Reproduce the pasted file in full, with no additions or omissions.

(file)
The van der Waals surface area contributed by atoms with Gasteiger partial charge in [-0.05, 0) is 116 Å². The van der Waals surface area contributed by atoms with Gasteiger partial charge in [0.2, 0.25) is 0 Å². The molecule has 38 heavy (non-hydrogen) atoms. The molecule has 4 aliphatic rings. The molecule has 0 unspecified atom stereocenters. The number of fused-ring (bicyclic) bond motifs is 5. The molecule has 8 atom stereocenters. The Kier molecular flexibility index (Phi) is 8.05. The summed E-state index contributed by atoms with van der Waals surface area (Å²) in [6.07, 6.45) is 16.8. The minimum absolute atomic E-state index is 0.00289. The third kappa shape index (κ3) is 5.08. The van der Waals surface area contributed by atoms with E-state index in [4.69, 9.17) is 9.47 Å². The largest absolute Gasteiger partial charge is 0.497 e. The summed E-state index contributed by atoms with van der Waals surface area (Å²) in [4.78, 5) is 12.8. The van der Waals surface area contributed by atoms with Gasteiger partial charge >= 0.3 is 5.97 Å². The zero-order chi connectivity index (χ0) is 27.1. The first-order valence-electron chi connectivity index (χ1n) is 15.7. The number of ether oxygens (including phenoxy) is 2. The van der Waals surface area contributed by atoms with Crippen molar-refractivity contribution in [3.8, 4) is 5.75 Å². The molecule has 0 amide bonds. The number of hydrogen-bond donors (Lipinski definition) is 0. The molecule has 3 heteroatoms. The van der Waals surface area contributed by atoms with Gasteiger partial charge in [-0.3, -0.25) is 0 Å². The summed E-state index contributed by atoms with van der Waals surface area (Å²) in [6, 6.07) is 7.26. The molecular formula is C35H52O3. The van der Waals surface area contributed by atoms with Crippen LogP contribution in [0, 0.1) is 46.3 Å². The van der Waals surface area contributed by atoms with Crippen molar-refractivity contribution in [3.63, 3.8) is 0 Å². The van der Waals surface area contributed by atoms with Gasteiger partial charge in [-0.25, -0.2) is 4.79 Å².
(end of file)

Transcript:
The van der Waals surface area contributed by atoms with Gasteiger partial charge in [-0.05, 0) is 116 Å². The van der Waals surface area contributed by atoms with Gasteiger partial charge in [0.2, 0.25) is 0 Å². The molecule has 38 heavy (non-hydrogen) atoms. The molecule has 4 aliphatic rings. The molecule has 0 unspecified atom stereocenters. The number of fused-ring (bicyclic) bond motifs is 5. The molecule has 8 atom stereocenters. The Kier molecular flexibility index (Phi) is 8.05. The summed E-state index contributed by atoms with van der Waals surface area (Å²) in [6.07, 6.45) is 16.8. The minimum absolute atomic E-state index is 0.00289. The third kappa shape index (κ3) is 5.08. The van der Waals surface area contributed by atoms with E-state index in [4.69, 9.17) is 9.47 Å². The largest absolute Gasteiger partial charge is 0.497 e. The summed E-state index contributed by atoms with van der Waals surface area (Å²) in [4.78, 5) is 12.8. The van der Waals surface area contributed by atoms with Gasteiger partial charge >= 0.3 is 5.97 Å². The zero-order chi connectivity index (χ0) is 27.1. The first-order valence-electron chi connectivity index (χ1n) is 15.7. The number of ether oxygens (including phenoxy) is 2. The van der Waals surface area contributed by atoms with Crippen molar-refractivity contribution in [3.8, 4) is 5.75 Å². The molecule has 0 amide bonds. The number of hydrogen-bond donors (Lipinski definition) is 0. The molecule has 3 heteroatoms. The van der Waals surface area contributed by atoms with Gasteiger partial charge in [-0.3, -0.25) is 0 Å². The summed E-state index contributed by atoms with van der Waals surface area (Å²) in [6, 6.07) is 7.26. The molecular formula is C35H52O3. The van der Waals surface area contributed by atoms with Crippen LogP contribution in [0, 0.1) is 46.3 Å². The van der Waals surface area contributed by atoms with Crippen molar-refractivity contribution in [3.63, 3.8) is 0 Å². The van der Waals surface area contributed by atoms with Gasteiger partial charge in [-0.25, -0.2) is 4.79 Å².